Project Management

Why Teams Should Have a Tailored Approach for Adopting Agile

From the Manifesting Business Agility Blog
This blog concerns itself with organizations moving to business agility—the quick realization of value predictably and sustainably, and with high quality. It includes all aspects of this—from the business stakeholders through ops and support. Topics will be far-reaching but will mostly discuss FLEX, Flow, Lean-Thinking, Lean-Management, Theory of Constraints, Systems Thinking, Test-First and Agile.

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When considering how to start and continue an Agile adoption, there are several important aspects of the adoption to consider:

  1. attending to the context the team is in
  2. deciding how to start based on the team and the type of work they do
  3. how to learn and continue to improve
  4. clarifying your improvement goals

Attending to context. When starting, it’s easy for teams to get lost in their own world.  However, the team itself is only part of the value stream(s) they are embedded in. How teams do their work must include how they are a part of their organization. This includes what they chose to work on as well as who they must provide information to while they are working.

Deciding how to start. Teams uniquely combine personalities, type of work being done and other factors. There is no one way to start that fits all teams. Adopting a framework that provides only one approach to starting runs a high risk that there is a large difference between what it suggests and what would be more optimal. This means our adoption will be slower than it needs to be.

Fortunately, there there are a reasonably small number of solution patterns that covers most teams’ needs. In the same way we don’t need a custom made suit to fit our needs but can take something that’s our size and style off the rack, a team can select from a collection of proven methods to fit their needs. The one chosen should match the type of work being done, the skill level and attitude of the people doing the work and how the team must relate to other parts of the organization. .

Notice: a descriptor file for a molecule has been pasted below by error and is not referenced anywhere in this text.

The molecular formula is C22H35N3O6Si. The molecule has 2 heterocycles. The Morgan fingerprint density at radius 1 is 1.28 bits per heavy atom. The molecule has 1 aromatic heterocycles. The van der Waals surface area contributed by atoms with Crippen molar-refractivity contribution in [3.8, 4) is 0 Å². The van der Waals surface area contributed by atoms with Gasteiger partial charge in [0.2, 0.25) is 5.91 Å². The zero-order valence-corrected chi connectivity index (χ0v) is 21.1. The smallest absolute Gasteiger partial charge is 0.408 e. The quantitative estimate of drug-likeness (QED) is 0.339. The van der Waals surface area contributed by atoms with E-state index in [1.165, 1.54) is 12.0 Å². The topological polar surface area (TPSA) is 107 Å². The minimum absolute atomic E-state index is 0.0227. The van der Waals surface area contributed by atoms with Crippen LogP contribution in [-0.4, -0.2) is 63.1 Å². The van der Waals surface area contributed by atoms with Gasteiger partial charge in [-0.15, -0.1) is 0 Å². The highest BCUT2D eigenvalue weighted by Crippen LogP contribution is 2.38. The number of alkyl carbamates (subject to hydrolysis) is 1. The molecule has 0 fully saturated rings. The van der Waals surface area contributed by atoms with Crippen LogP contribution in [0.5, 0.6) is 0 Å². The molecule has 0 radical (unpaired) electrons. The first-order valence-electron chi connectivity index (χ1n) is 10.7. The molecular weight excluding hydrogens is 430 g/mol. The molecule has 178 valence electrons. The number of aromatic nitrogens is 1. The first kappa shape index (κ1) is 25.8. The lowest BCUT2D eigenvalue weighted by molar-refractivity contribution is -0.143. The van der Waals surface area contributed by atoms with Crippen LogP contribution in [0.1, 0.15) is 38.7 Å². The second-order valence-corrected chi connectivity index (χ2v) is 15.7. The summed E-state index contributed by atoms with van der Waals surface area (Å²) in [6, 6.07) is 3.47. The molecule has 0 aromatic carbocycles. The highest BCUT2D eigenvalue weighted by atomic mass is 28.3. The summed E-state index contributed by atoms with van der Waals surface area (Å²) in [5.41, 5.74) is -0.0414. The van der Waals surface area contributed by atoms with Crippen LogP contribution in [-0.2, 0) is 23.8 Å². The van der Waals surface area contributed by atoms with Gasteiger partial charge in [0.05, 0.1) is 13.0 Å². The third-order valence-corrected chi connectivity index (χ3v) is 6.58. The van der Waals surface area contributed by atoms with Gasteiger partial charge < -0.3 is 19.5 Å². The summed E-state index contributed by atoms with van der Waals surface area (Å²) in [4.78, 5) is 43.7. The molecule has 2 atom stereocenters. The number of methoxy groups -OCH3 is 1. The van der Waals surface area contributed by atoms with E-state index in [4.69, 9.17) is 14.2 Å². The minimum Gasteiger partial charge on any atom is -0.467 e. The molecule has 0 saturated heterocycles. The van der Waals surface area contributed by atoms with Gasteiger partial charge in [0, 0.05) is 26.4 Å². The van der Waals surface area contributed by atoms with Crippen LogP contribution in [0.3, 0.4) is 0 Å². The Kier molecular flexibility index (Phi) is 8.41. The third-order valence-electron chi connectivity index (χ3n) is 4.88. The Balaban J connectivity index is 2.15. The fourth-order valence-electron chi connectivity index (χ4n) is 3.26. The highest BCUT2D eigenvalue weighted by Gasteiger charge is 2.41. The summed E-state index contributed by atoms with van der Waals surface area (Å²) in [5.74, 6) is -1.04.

Once started, teams must continue to learn to improve. Fortunately, the same methods an experienced coach uses to create a tailored starting point are learnable by practitioners. A learning process is best accomplished when it is clear where a team is and where it wants to go as well as what it should be looking at to get there.

Clarifying a team's improvement goals. While teams are unique, the objectives teams must accomplish to be effective are surprisingly similar. Even teams who are subject to industry specific constraints (e.g., insurance regulations, FDA), have the same set of core objectives as others without the constraint. Flow and Lean principles can provide insights into how to deal with these additional constraints.

Challenges with not doing the above

Few frameworks espouse the above adjustments. Most go to one extreme or the other. Both Scrum and SAFe have several required practices, roles, rules and events. Kanban, while more flexible, ignores many issues that can provide jump-starts because of its mantra of “starting where you are.”  Disciplined Agile’s middle ground of seeing where a team is, choosing a way of working based on the team’s situation, abilities and type of work, and then continuing to learn with the methods that were used to get started makes for an effective start and sustainable improvement.

Agile Frameworks Should Be Agile Themselves

Agile means to be flexible. When we use Agile to develop products we adjust to what we've learned and change the product we're building to what's needed. Our frameworks need to do the same - adjust to what's needed. 


Posted on: December 01, 2019 09:08 PM | Permalink

Comments (6)

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Dear Al
Interesting perspective
Thanks for sharing

How, in your opinion, should organizational transformation be implemented?

PDCA with a pilot team?

We haven't heard from you in a while.

Is everything ok with you?

First, thanks for the concern. Everything's great. just was heads down getting ready for this week at seminars world. Also, needed to get my head around as to how to best contribute.

That's a big question re transformation. but something like PDSA on a pilot. I was in the process of writing this up when I was acquired by the PMI and now we're integrating FLEX and Disciplined Agile. But I should have a high level view within 3 weeks and will post it.

Dear Al

I look forward to your reflections

Thanks for sharing this, Al - as you know, I'm eager to see the next iteration of your FLEX/DA flow.

Culture is a very important aspect of context - the prevailing culture of the company often establishes a default for the culture of the team so understanding where they are and striving to develop a culture which is more attuned to delivering better (speed/quality/making people awesome) should be on their improvement backlog.


Certainly, helping others to understand the basis of leveraging a new way of thinking with the flexibility for different teams and individuals to find their own path within a given framework. A prescriptive direction is an anti-pattern unto itself and confuses the team when given opportunity to be self-organizing but in a restricted capacity.

I hear a lot of good things about DA. Might be worth taking a deeper look.

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